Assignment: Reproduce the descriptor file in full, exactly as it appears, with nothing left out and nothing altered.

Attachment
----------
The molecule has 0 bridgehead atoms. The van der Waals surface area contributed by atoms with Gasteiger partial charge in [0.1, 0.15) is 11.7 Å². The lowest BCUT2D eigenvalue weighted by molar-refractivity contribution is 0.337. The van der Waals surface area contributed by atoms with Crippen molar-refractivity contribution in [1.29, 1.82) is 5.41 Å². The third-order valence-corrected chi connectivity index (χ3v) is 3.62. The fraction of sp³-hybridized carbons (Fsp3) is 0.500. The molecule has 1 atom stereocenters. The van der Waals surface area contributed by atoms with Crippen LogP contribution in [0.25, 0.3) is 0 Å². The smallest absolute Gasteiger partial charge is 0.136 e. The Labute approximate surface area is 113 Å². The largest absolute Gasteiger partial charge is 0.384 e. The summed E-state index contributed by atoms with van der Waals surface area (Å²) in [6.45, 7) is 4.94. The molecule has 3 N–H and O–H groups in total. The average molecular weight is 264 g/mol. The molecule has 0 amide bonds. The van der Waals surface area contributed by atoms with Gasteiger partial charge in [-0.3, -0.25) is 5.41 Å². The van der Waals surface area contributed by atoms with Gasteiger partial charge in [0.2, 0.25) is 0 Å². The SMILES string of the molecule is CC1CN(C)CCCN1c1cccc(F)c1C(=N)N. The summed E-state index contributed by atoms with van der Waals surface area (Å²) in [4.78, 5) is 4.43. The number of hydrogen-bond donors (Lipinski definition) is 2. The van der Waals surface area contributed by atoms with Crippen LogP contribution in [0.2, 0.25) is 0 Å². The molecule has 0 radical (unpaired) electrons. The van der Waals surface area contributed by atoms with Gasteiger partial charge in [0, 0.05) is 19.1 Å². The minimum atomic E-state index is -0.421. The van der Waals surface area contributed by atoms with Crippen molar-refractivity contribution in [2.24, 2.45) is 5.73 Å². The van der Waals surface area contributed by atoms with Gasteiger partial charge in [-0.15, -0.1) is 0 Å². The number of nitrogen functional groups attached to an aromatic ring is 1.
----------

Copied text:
The molecule has 0 bridgehead atoms. The van der Waals surface area contributed by atoms with Gasteiger partial charge in [0.1, 0.15) is 11.7 Å². The lowest BCUT2D eigenvalue weighted by molar-refractivity contribution is 0.337. The van der Waals surface area contributed by atoms with Crippen molar-refractivity contribution in [1.29, 1.82) is 5.41 Å². The third-order valence-corrected chi connectivity index (χ3v) is 3.62. The fraction of sp³-hybridized carbons (Fsp3) is 0.500. The molecule has 1 atom stereocenters. The van der Waals surface area contributed by atoms with Crippen LogP contribution in [0.25, 0.3) is 0 Å². The smallest absolute Gasteiger partial charge is 0.136 e. The Labute approximate surface area is 113 Å². The largest absolute Gasteiger partial charge is 0.384 e. The summed E-state index contributed by atoms with van der Waals surface area (Å²) in [6.45, 7) is 4.94. The molecule has 3 N–H and O–H groups in total. The average molecular weight is 264 g/mol. The molecule has 0 amide bonds. The van der Waals surface area contributed by atoms with Gasteiger partial charge in [-0.3, -0.25) is 5.41 Å². The van der Waals surface area contributed by atoms with Gasteiger partial charge in [0.2, 0.25) is 0 Å². The SMILES string of the molecule is CC1CN(C)CCCN1c1cccc(F)c1C(=N)N. The summed E-state index contributed by atoms with van der Waals surface area (Å²) in [4.78, 5) is 4.43. The number of hydrogen-bond donors (Lipinski definition) is 2. The van der Waals surface area contributed by atoms with Crippen LogP contribution in [0.2, 0.25) is 0 Å². The molecule has 0 radical (unpaired) electrons. The van der Waals surface area contributed by atoms with Gasteiger partial charge in [0, 0.05) is 19.1 Å². The minimum atomic E-state index is -0.421. The van der Waals surface area contributed by atoms with Crippen molar-refractivity contribution in [2.24, 2.45) is 5.73 Å². The van der Waals surface area contributed by atoms with Gasteiger partial charge in [-0.15, -0.1) is 0 Å². The number of nitrogen functional groups attached to an aromatic ring is 1.